Throughout the past two weeks, we’ve discussed the various factors that people are pointing to now in the post mortem. As Andrew C. McCarthy told FOX News Thursday evening, “In order to figure out this case, I think you really have to make up your mind about what the FBI is. Are they ‘a dupe’ or are they a willing collaborator? Durham has staked his investigation on the notion that they’re a dupe. You have to prove, for materiality purposes in a false statements trial, that the ‘duped’ party actually was fooled. And I think the evidence here was pretty strong that...they weren’t fooled at all by it. They fully knew that they were getting political information from a partisan source. And a lot of what they did was designed to conceal the fact that they knew that.”
All true. But that’s what we think Durham was really in that courtroom to show. Again, he had to know he would lose the Sussmann case, given the judge and jury. We believe this case was, to Durham, a “loss leader.” As you probably know, that’s a term in retail that describes a store selling one item, such as milk, at a loss, just to get people into the store. Similarly, the Sussmann case had to be a loss for Durham, but look at what it accomplished for the investigation as a whole!
In that observation, we are more in line with what Margot Cleveland says in her analysis from Tuesday. “...For all posterity,” she writes, Clinton’s fingerprints will be seen covering the worst political scandal of our country’s history.”
Here’s what she wrote just prior to the jury’s verdict, which, of course, she expected.
"...Measuring Durham’s performance by the outcome in United States v. Sussmann would be a mistake,” she said. “...It would ignore the valuable information exposed related to the broader Spygate scandal. Using that gauge as a measure, the special counsel’s office succeeded wildly.”
Her piece is a must-read. It’s infuriating to see how much was made of the Alfa Bank story and the whole Trump-Russia Hoax, considering that it was all based on NOTHING. It became an industry, a make-work program for lawyers. Years wasted, hundreds of attorneys and investigators, many millions of dollars, people’s lives ruined (Michael Flynn, to name one), and the country divided, all over a fake story.
“Justice” became a joke. As Charles Lipson wrote for SPECTATOR, “Despite Sussmann’s not-guilty verdict, his trial revealed the rank odor of Washington politics. It suffuses our courts, our law enforcement bureaucracy, and the mainstream media. It reeks of insider dealing and extreme partisan bias. That stench should alarm anyone concerned about America’s ability to govern democratically.”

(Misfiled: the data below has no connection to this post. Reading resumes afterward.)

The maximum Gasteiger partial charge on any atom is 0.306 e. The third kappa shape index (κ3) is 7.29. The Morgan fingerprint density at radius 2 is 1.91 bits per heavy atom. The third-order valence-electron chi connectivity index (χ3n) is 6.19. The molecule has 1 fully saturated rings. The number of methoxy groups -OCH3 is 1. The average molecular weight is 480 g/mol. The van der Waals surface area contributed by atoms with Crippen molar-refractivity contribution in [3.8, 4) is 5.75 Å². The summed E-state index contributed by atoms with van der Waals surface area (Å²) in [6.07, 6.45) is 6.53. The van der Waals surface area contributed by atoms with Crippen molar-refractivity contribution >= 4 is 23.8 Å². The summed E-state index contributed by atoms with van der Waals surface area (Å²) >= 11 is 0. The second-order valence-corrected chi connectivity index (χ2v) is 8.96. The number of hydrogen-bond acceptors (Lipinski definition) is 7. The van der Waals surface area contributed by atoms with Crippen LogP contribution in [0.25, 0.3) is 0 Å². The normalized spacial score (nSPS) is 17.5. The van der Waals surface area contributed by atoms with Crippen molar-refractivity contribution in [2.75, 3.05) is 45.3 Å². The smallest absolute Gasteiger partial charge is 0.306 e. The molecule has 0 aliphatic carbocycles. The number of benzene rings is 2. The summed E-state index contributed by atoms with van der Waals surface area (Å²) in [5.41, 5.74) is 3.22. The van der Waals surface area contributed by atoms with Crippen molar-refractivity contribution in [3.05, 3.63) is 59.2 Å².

This is what the special counsel has exposed, and will continue to expose. Thank you, Mr. Durham.
More for Durham –- CAN WE BE SHOCKED ANYMORE?
As long as we’re talking about the stench of Washington politics, especially as it centers around Hillary Clinton and Perkins Coie, there’s a related story –- just breaking –- that the special counsel will want to look into, if he isn’t doing so already:
Reps. Matt Gaetz of Florida and Jim Jordan of Ohio received an FBI whistleblower contact about the existence of an actual FBI workspace inside DNC and Hillary law firm Perkins Coie, complete with a portal to the FBI database. In response to a letter sent to them by Gaetz and Jordan, Perkins Coie reportedly admitted they have been hosting this "secure work environment" since 2012.
That’s right, the premiere Democrat law firm –- and, by extension, Hillary Clinton –- had a portal right into the FBI databases. If this is what it looks like, it takes what Hillary was doing as First Lady in the White House with individuals' raw FBI data (remember her mysterious White House “personnel” officer Craig Livingstone?) to a whole new level.
Fast-forward to 2022. “The outlined process certainly points toward a political spying and surveillance operation,” writes Sundance at CONSERVATIVE TREEHOUSE, who has long suspected the existence of something like this. Here are the details.
He says that the record of non-compliant searches shows “the same people were continually being tracked, searched and surveilled by querying the FBI database over time.” The scale and scope of these unlawful searches, going back to 2012, was noticed by FISA presiding Judge Rosemary Collyer. And 2012 happens to be the year Perkins Coie first started operating the FBI portal. Also, the dates in the report from Gaetz and Jordan about Perkins Coie are “in direct alignment,” he says, with Collyer’s report on unlawful searches..
He sees this as “having the potential to be extremely explosive.”